US 7970244 B2
An embodiment of a method for manufacturing an optical ring resonator device is disclosed. The method forms a ring resonator waveguide on a semiconductor substrate, forms an unoriented electro-optic polymer cladding over the ring resonator waveguide, and forms electrodes on the semiconductor substrate. The unoriented electro-optic polymer cladding is configured to change orientation under an applied electric field, and the electrodes are coupled to the optical ring resonator for manipulation of the electric field applied to the oriented electro-optic polymer cladding for rapid voltage tuning of its index.
1. A method for manufacturing an optical ring resonator device, the method comprising:
forming a ring resonator waveguide on a semiconductor substrate;
forming an unoriented electro-optic polymer cladding over the ring resonator waveguide
forming electrodes on the semiconductor substrate or manipulation of the electro-optic polymer cladding; and
poling the cladding by applying a voltage laterally across the cladding between the inner and outer diameter of the wavequide without entirely spanning a coupling region of the wavequide.
2. The method according to
3. The method according to
4. The method according to
5. The method of
forming a central electrode element on the semiconductor substrate, the central electrode element being surrounded by the ring waveguide; and
forming an outer electrode element on the semiconductor substrate, the outer electrode element being located outside a perimeter of the ring waveguide;
wherein the cladding layer is formed over the ring waveguide, over the central electrode element, and over the outer electrode element.
6. The method according to
7. The method according to
8. A method for manufacturing an optical ring resonator device, the method comprising:
providing a wafer comprising a semiconductor substrate;
forming an insulating layer on the semiconductor substrate;
forming a ring resonator waveguide over the insulating layer;
forming, from a conductive layer, a central electrode element and an outer electrode element, the ring resonator waveguide surrounding the central electrode element, and the outer electrode element being located outside a perimeter of the ring resonator waveguide;
covering the ring resonator waveguide, the central electrode element, and the outer electrode element with an unoriented electro-optic polymer layer, the unoriented electro-optic polymer layer being configured to change orientation under an applied electric field;
forming a protective layer over the electro-optic polymer layer, wherein the protective layer has dielectric isolation properties;
forming a hard mask over the protective layer;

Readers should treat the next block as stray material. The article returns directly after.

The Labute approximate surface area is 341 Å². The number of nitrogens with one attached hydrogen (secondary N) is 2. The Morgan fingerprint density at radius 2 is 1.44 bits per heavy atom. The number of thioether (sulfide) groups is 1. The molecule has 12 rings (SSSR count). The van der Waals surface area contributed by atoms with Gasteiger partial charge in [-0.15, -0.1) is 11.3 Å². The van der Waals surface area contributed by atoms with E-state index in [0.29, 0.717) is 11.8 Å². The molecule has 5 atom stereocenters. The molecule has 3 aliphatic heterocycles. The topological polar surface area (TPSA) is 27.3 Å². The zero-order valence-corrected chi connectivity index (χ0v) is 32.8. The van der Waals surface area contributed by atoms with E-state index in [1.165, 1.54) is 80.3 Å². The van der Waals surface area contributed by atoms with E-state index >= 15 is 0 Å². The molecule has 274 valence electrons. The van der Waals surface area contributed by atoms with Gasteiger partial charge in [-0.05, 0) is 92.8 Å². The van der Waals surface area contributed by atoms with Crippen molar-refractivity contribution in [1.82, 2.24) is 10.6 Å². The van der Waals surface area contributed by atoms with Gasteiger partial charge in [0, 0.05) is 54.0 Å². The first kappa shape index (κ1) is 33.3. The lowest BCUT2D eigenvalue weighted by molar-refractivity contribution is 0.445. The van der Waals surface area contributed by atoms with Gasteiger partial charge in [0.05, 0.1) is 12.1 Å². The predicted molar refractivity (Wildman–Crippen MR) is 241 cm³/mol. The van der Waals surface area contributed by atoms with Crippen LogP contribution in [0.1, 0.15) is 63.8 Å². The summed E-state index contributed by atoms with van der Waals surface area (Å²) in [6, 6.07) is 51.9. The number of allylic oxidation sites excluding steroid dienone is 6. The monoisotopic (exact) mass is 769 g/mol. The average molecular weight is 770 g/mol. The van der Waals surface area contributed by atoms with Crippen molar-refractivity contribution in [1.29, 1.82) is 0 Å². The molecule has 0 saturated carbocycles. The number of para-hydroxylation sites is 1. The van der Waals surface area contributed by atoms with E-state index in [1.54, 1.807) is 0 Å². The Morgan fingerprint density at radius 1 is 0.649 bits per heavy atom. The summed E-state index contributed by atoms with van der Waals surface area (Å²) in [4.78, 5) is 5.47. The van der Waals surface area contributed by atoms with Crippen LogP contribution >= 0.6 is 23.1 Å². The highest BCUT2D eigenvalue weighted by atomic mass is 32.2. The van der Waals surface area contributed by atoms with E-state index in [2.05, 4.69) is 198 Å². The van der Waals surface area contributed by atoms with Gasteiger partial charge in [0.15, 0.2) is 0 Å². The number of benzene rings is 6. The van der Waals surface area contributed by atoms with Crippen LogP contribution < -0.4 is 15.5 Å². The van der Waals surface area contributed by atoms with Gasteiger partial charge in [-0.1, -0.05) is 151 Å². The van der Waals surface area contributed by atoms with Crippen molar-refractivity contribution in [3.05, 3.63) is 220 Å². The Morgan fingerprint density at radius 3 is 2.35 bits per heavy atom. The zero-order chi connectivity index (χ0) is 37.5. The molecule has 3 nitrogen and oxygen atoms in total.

forming a via hole in the protective layer and in the electro-optic polymer layer, the via hole being defined by the hard mask, and the via hole terminating at the central electrode element; and
depositing electrode material in the via hole, the electrode material establishing electrical contact with the central electrode element.
9. The method according to
10. The method according to
spin coating the wafer with an electro-optic polymer solution to obtain a spin coated wafer;
baking the spin coated wafer to obtain a baked wafer; and
curing the baked wafer in an oven.
11. The method according to
12. The method according to
13. The method according to
14. The method according to
forming a second via hole in the protective layer and in the electro-optic polymer layer, the second via hole being defined by the hard mask, and the second via hole terminating at the outer electrode element; and
depositing electrode material in the second via hole such that it establishes electrical contact with the outer electrode element.
15. The method according to
16. The method according to
coupling the central electrode element and the outer electrode element to an electrical voltage source,
applying a nitrogen flow to the wafer to prevent oxygen radical formation;
applying a voltage of about 20V/μm across the central electrode element and the outer electrode element;
heating the wafer at a rate of about 10 degrees Celsius per minute to a target temperature about 5 degrees Celsius below a glass transition temperature of the wafer;
increasing the voltage to about 60V/μm;
holding the target temperature for about two minutes;
cooling the wafer at about 10 degrees Celsius/min to room temperature;
removing the applied voltage.
17. The method according to
18. The method according to
coupling the central electrode element and the outer electrode element to a control voltage from a voltage source; and
verifying operation of the optical ring resonator device.
19. A method for manufacturing an optical ring resonator device, the method comprising:
forming a ring resonator including a ring waveguide, a central electrode surrounded by the waveguide, and an outer electrode surrounding the ring waveguide;
covering the ring resonator waveguide, the central electrode element, and the outer electrode element with an unoriented electro-optic polymer layer;
forming a protective layer having processing and dielectric isolation properties over the electro-optic polymer layer; and
forming an electrode on the protective layer.
20. The method of
21. The method of
22. The method of
23. The method of
This application claims the benefit of U.S. Provisional Application No. 60/843,882, filed Sep. 11, 2006, the content of which is incorporated herein by reference.
This invention was made with government support under contract number N00421-02-D-3223 D.O. 0001 awarded by DARPA and contracted by the United States Navy. The government has certain rights in this invention.